61 |     let thing = ConstBuilder::new()
   |                 ^^^^^^^^^^^^^^^^^ cannot infer the value of const parameter `N`

Alright then, how about…

const fn new() -> ConstBuilder<N, D, TIMEOUT> {
    ConstBuilder::<N, D, TIMEOUT>
}

nah, same error. Note that the error also percolates to D, then TIMEOUT if we define N.

We need two things out of this new() method;

  1. No errors please
  2. An ability to initialise the builder with some default values

The solution to both these points is thankfully pretty simple: We must define another impl block but this time, we’ll use concrete values:

impl ConstBuilder<16, 16, 30_000> {
    const fn new() -> Self {
        Self
    }
}

This works, but I admit it does replicate the magic values issue we had with the let style = PrimitiveStyle::new(5, Rgb565::RED, Rgb565::GREEN);-style API above. That said, the defaults are more likely to be contained within the crate or module, so they’re not exposed to the user to make mistakes with - only you, great author, can mess your crate up ;).

That said, we can guard against this a little bit better by giving some names to the default values:

const DEFAULT_N: usize = 16;
const DEFAULT_D: usize = 16;
const DEFAULT_TIMEOUT: u64 = 30_000;

impl ConstBuilder<DEFAULT_N, DEFAULT_D, DEFAULT_TIMEOUT> {
    const fn new() -> Self {
        Self
    }
}

This doesn’t prevent reordering defaults of the same type, but perhaps it goes a little way to making the code less error prone.

The whole lot

Overall, I’m pretty happy with this builder pattern. I doubt I’m the first to discover it, but it was a bit of a eureka moment for me and I thought it interesting enough to share. The full code is below, or you can visit the Rust playground to run it yourself.

use core::future;
use core::time::Duration;
use tokio::time::error::Elapsed;

const DEFAULT_N: usize = 16;
const DEFAULT_D: usize = 16;
const DEFAULT_TIMEOUT: u64 = 30_000;

struct ConstBuilder<const N: usize, const D: usize, const TIMEOUT: u64>;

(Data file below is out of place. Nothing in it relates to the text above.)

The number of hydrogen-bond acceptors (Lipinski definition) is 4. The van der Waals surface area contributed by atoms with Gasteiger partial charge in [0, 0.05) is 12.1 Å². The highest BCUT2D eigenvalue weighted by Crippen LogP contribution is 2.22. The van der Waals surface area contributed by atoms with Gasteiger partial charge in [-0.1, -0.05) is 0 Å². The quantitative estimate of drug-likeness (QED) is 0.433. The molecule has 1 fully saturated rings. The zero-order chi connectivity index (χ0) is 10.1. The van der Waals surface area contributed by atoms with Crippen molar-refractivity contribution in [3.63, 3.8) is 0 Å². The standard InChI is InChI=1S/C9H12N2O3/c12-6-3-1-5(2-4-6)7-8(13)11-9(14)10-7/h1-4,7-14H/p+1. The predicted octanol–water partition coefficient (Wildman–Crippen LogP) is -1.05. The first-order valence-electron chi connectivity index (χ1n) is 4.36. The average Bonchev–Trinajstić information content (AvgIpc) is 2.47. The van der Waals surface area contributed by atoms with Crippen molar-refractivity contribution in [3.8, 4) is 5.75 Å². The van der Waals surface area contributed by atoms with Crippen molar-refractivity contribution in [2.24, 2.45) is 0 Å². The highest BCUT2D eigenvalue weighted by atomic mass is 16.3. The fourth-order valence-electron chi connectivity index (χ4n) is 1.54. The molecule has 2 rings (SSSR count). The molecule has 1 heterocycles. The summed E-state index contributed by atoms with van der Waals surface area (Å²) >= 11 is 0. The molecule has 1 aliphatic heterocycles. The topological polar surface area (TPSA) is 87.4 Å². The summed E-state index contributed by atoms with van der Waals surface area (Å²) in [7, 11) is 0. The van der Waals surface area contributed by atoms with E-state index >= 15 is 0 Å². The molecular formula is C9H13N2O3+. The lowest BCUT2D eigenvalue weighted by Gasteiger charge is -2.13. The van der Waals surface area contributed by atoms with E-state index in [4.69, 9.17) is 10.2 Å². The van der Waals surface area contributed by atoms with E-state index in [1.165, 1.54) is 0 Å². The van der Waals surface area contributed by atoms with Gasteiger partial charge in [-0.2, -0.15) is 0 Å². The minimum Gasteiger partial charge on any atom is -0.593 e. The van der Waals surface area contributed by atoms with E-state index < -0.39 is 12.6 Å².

impl ConstBuilder<DEFAULT_N, DEFAULT_D, DEFAULT_TIMEOUT> {
    const fn new() -> Self {
        Self
    }
}

impl<const N: usize, const D: usize, const TIMEOUT: u64> ConstBuilder<N, D, TIMEOUT> {
    // Compile error: "cannot infer the value of const parameter `N`"
    // const fn new() -> ConstBuilder<N, D, TIMEOUT> {
    //     ConstBuilder::<N, D, TIMEOUT>
    // }

    const fn with_n<const N_SET: usize>(self) -> ConstBuilder<N_SET, D, TIMEOUT> {
        ConstBuilder::<N_SET, D, TIMEOUT>
    }

    const fn with_d<const D_SET: usize>(self) -> ConstBuilder<N, D_SET, TIMEOUT> {
        ConstBuilder::<N, D_SET, TIMEOUT>
    }

    const fn with_timeout<const TIMEOUT_SET: u64>(self) -> ConstBuilder<N, D, TIMEOUT_SET> {
        ConstBuilder::<N, D, TIMEOUT_SET>
    }

    const fn build(self) -> Client<N, D, TIMEOUT> {
        Client {
            foo: [0x00; N],
            bar: [0x00; D],
            idx: 0,
        }
    }
}

struct Client<const N: usize, const D: usize, const TIMEOUT: u64> {
    foo: [u8; N],
    bar: [u8; D],
    idx: u8,
}

impl<const N: usize, const D: usize, const TIMEOUT: u64> Client<N, D, TIMEOUT> {
    async fn do_a_thing(&self) -> Result<u8, Elapsed> {
        let fut = future::ready(1u8);

        dbg!(N);
        dbg!(D);
        dbg!(TIMEOUT);

        tokio::time::timeout(Duration::from_nanos(TIMEOUT), fut).await
    }
}

#[tokio::main]
async fn main() {
    let thing = ConstBuilder::new()
        // `N` left at its default
        // .with_n::<16>()
        .with_d::<32>()
        .with_timeout::<30_000>()
        .build();

    thing.do_a_thing().await;
}